Posted by MisterFlibble (207 comments )
Link Flag
Child Pornographers Don't Worry About Labeling
Who are they kidding. Some guy already breaking the law by sexually abusing underaged children and facing serious prison if he's caught for that, he's not going to label his website. Or worry he's going to get more jail time for not doing it.

This is all about pandering to the Religious Right for the upcoming election. They don't seem to be able to get meaniful immigration reform, can't do sqwat about oil companies gouging the public like a $2 prositute, and won't rein in the massive abuse and outright bribery by paid lobbiests, but they can pass a few laws against porn and think that will make the bible thumpers happy.

Hope the Far Right sees thru the hypocricy. I can.
Posted by David Trammel (66 comments )
Reply Link Flag
top two excuses to take away freedom
1. To prevent another 9/11
2. To protect children

The government wants to make us all afraid so they can then pass more laws taking away what little privacy and freedom we have left.
Posted by jdbwar07 (150 comments )
Link Flag
top two excuses to take away freedom
1. To prevent another 9/11
2. To protect children

The government wants to make us all afraid so they can then begin taking away what little privacy and freedom we have left.
Posted by jdbwar07 (150 comments )
Link Flag
Child Pornographers Don't Worry About Labeling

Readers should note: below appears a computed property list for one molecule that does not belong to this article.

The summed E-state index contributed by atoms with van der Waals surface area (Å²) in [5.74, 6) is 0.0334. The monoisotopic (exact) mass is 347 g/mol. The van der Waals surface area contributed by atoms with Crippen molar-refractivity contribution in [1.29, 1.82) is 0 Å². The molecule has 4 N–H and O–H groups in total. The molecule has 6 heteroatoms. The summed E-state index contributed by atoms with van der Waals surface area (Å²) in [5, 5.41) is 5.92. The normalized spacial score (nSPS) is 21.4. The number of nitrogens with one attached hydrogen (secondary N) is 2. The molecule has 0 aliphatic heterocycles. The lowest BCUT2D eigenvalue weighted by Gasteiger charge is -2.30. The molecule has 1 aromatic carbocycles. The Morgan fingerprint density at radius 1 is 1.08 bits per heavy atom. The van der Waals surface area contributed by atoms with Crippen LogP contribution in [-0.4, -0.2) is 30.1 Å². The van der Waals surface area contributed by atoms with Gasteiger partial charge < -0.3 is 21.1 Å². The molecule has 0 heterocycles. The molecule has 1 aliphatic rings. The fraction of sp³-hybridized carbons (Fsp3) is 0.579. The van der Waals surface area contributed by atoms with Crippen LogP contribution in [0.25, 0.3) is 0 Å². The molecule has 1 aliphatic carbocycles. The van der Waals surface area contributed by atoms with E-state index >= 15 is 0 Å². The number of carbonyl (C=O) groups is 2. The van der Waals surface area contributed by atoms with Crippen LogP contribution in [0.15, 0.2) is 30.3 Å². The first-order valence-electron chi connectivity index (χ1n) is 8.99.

Who are they kidding. Some guy already breaking the law by sexually abusing underaged children and facing serious prison if he's caught for that, he's not going to label his website. Or worry he's going to get more jail time for not doing it.

This is all about pandering to the Religious Right for the upcoming election. They don't seem to be able to get meaniful immigration reform, can't do sqwat about oil companies gouging the public like a $2 prositute, and won't rein in the massive abuse and outright bribery by paid lobbiests, but they can pass a few laws against porn and think that will make the bible thumpers happy.

Hope the Far Right sees thru the hypocricy. I can.
Posted by David Trammel (66 comments )
Reply Link Flag
top two excuses to take away freedom
1. To prevent another 9/11
2. To protect children

The government wants to make us all afraid so they can then pass more laws taking away what little privacy and freedom we have left.
Posted by jdbwar07 (150 comments )
Link Flag
top two excuses to take away freedom
1. To prevent another 9/11
2. To protect children

The government wants to make us all afraid so they can then begin taking away what little privacy and freedom we have left.
Posted by jdbwar07 (150 comments )
Link Flag
Don't Work That Way Boys
<<"A similar sentence would apply to anyone who knowingly embeds words or images in the source code of their sites with the intent of deceiving minors into viewing "harmful" content.">>

Only problem, web searches don't work that way any more. Haven't for years. The major search engines, like Goggle have algorythmns set up which detect imbedded or hidden images and text meant to artificially inflate or influence your rank on their searches. Big No-No. It will automatically get a website blacklisted from the search engines. People haven't done this in a long time.

Where's an "Office to Check to See if That's Actually A Problem Before We Right A Stupid Law" when you need it?

Is it too much to ask my representative to actually check their facts. Remember this boys in the beltway, I remember lame attempts to look good while wasting my taxpayer bucks, and I vote.

So do millions more of us. Enjoy your retirement come December.
Posted by David Trammel (66 comments )
Reply Link Flag
Don't Work That Way Boys
<<"A similar sentence would apply to anyone who knowingly embeds words or images in the source code of their sites with the intent of deceiving minors into viewing "harmful" content.">>